We are grateful for the donation from the City Council of Perafort that made the development of this research possible.

Conflicts of Interest

The authors declare no conflict of interest.


  1. Wu, Z.; McGoogan, J.M. Characteristics of and Important Lessons From the Coronavirus Disease 2019 (COVID-19) Outbreak in China: Summary of a Report of 72 314 Cases From the Chinese Center for Disease Control and Prevention. JAMA 2020, 323, 1239–1242. [Google Scholar] [CrossRef]
  2. Daher, A.; Balfanz, P.; Cornelissen, C.; Müller, A.; Bergs, I.; Marx, N.; Müller-Wieland, D.; Hartmann, B.; Dreher, M.; Müller, T. Follow up of Patients with Severe Coronavirus Disease 2019 (COVID-19): Pulmonary and Extrapulmonary Disease Sequelae. Respir. Med. 2020, 174, 106197. [Google Scholar] [CrossRef]
  3. Sudre, C.H.; Murray, B.; Varsavsky, T.; Graham, M.S.; Penfold, R.S.; Bowyer, R.C.; Pujol, J.C.; Klaser, K.; Antonelli, M.; Canas, L.S.; et al. Attributes and Predictors of Long COVID. Nat. Med. 2021, 27, 626–631. [Google Scholar] [CrossRef]
  4. Burn, E.; Tebé, C.; Fernandez-Bertolin, S.; Aragon, M.; Recalde, M.; Roel, E.; Prats-Uribe, A.; Prieto-Alhambra, D.; Duarte-Salles, T. The Natural History of Symptomatic COVID-19 during the First Wave in Catalonia. Nat. Commun. 2021, 12, 777. [Google Scholar] [CrossRef] [PubMed]
  5. Franco, J.V.A.; Garegnani, L.I.; Oltra, G.V.; Metzendorf, M.-I.; Trivisonno, L.F.; Sgarbossa, N.; Ducks, D.; Heldt, K.; Mumm, R.; Barnes, B.; et al. Long-Term Health Symptoms and Sequelae Following SARS-CoV-2 Infection: An Evidence Map. Int. J. Environ. Res. Public Health 2022, 19, 9915. [Google Scholar] [CrossRef] [PubMed]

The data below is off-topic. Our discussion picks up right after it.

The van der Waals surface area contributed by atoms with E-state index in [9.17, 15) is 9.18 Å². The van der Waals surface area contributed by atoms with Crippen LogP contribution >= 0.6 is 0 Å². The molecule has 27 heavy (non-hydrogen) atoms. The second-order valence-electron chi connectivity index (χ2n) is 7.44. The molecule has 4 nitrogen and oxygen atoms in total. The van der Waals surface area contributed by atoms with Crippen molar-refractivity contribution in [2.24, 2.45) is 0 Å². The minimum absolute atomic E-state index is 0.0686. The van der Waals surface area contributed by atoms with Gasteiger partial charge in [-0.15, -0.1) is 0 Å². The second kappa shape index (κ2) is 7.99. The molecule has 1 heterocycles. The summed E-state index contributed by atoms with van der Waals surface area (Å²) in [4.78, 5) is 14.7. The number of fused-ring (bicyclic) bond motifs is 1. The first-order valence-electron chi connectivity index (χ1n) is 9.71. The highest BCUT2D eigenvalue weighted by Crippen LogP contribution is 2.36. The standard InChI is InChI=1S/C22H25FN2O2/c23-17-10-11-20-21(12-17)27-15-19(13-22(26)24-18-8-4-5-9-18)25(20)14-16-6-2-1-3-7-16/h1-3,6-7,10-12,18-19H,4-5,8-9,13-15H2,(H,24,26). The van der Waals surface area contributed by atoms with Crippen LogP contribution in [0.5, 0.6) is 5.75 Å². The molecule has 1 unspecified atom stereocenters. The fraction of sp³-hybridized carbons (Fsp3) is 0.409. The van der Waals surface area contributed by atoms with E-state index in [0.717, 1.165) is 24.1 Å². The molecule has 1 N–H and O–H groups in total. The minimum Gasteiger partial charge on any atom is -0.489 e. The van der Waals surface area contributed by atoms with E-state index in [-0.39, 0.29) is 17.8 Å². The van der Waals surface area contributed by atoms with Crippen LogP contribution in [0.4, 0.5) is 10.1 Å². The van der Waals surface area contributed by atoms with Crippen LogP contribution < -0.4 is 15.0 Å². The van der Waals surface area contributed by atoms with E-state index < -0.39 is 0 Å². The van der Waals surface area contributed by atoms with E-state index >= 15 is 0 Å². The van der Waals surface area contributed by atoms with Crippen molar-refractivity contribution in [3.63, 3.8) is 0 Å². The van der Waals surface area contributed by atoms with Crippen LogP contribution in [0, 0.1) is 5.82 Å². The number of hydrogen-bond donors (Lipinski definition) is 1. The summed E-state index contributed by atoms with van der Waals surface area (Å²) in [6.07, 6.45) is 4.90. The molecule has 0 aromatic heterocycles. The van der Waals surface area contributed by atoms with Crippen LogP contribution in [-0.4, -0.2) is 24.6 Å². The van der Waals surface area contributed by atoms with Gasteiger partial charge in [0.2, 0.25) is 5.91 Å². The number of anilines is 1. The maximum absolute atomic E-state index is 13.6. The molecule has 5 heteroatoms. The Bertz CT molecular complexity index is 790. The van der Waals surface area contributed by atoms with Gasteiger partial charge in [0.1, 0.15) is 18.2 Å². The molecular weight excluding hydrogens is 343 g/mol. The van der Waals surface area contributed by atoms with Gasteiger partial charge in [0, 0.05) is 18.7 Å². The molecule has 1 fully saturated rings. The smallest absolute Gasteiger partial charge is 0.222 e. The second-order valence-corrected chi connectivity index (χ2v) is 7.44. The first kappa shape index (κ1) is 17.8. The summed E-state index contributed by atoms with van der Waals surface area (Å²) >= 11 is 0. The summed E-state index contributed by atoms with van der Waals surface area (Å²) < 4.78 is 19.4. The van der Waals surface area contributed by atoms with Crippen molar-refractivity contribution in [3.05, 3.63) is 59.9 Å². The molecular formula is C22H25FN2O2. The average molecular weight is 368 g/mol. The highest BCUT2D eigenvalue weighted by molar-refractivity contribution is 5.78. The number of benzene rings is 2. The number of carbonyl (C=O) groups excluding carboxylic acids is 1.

6. Greenhalgh, T.; Knight, M.; A’Court, C.; Buxton, M.; Husain, L. Management of Post-Acute Covid-19 in Primary Care. BMJ 2020, 370, m3026. [Google Scholar] [CrossRef]
  7. Chen, C.; Haupert, S.R.; Zimmermann, L.; Shi, X.; Fritsche, L.G.; Mukherjee, B. Global Prevalence of Post-Acute Sequelae of COVID-19 (PASC) or Long COVID: A Meta-Analysis and Systematic Review. J. Infect. Dis. 2022, 226, 1593–1607. [Google Scholar] [CrossRef]
  8. Davis, H.E.; Assaf, G.S.; McCorkell, L.; Wei, H.; Low, R.J.; Re’em, Y.; Redfield, S.; Austin, J.P.; Akrami, A. Characterizing Long COVID in an International Cohort: 7 Months of Symptoms and Their Impact. eClinicalMedicine 2021, 38, 101019. [Google Scholar] [CrossRef]
  9. Pérez-González, A.; Araújo-Ameijeiras, A.; Fernández-Villar, A.; Crespo, M.; Poveda, E.; The Cohort COVID-19 of the Galicia Sur Health Research Institute; Cabrera, J.J.; del Campo, V.; de Araujo, B.G.; Gómez, C.; et al. Long COVID in Hospitalized and Non-Hospitalized Patients in a Large Cohort in Northwest Spain, a Prospective Cohort Study. Sci. Rep. 2022, 12, 3369. [Google Scholar] [CrossRef] [PubMed]
  10. Soriano, J.B.; Murthy, S.; Marshall, J.C.; Relan, P.; Diaz, J.V. A Clinical Case Definition of Post-COVID-19 Condition by a Delphi Consensus. Lancet Infect. Dis. 2022, 22, e102–e107. [Google Scholar] [CrossRef] [PubMed]
  11. Nalbandian, A.; Sehgal, K.; Gupta, A.; Madhavan, M.V.; McGroder, C.; Stevens, J.S.; Cook, J.R.; Nordvig, A.S.; Shalev, D.; Sehrawat, T.S.; et al. Post-Acute COVID-19 Syndrome. Nat. Med. 2021, 27, 601–615. [Google Scholar] [CrossRef] [PubMed]
  12. Davis, H.E.; McCorkell, L.; Vogel, J.M.; Topol, E.J. Long COVID: Major Findings, Mechanisms and Recommendations. Nat. Rev. Microbiol. 2023, 21, 133–146. [Google Scholar] [CrossRef]
  13. Gottschalk, C.G.; Peterson, D.; Armstrong, J.; Knox, K.; Roy, A. Potential Molecular Mechanisms of Chronic Fatigue in Long Haul COVID and Other Viral Diseases. Infect. Agent. Cancer 2023, 18, 7. [Google Scholar] [CrossRef] [PubMed]